Castlevania doesn’t always work. Ellis’ dialogue sometimes feels forced, and a few of the twists and reversals exist for little more than cheap thrills. In that sense, for all of its interesting character arcs, Castlevania retains a grindhouse sloppiness at its core. Still, it is raised up by the performances of its actors and the talented work of its animators. Season three sometimes meanders in moving its pieces around the board, but the focus on characters largely pays off. I’m invested and care about these characters way more than I expected. And while their journeys this season are rough and break down what idealist views they still held, the stage is now set for another shattering climax.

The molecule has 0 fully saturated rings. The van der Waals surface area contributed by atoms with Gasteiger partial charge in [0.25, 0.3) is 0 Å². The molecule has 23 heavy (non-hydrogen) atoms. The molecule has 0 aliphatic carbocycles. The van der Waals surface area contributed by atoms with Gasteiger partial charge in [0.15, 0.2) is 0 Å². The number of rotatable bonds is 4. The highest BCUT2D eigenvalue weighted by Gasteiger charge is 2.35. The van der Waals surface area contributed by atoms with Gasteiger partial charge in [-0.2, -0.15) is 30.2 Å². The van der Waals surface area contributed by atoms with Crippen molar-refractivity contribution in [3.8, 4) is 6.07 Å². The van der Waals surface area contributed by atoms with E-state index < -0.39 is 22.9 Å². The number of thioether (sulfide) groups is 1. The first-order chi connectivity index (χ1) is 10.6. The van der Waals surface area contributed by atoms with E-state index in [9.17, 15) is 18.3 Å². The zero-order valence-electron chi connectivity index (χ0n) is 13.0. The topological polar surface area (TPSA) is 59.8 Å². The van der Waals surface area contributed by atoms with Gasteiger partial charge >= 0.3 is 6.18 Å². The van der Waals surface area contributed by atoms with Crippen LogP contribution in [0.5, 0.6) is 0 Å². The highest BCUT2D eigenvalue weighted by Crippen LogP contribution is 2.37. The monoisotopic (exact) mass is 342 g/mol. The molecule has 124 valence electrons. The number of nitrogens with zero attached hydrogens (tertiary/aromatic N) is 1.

Castlevania Season 3 is streaming on Netflix starting March 5.


  • I often find that people use the term “Slow burn” to mean “Yeah it’s boring but I don’t want to admit that to myself”. Castlevania’s pacing has been the one thing that irks me about it, season 1 felt 1 episode too long, season 2 felt 2 episodes too long and I expect season 3 to feel 4 episodes too long.

    Who knows though. Without the encumbrance of having to hit specific plot notes it might give the writing room to breathe and set its own pace for once. Either way I’ll still be watching because there’s still enough to like about it and it stands as one of the few examples of Western animation (yes, it’s not anime!) designed for mature audiences.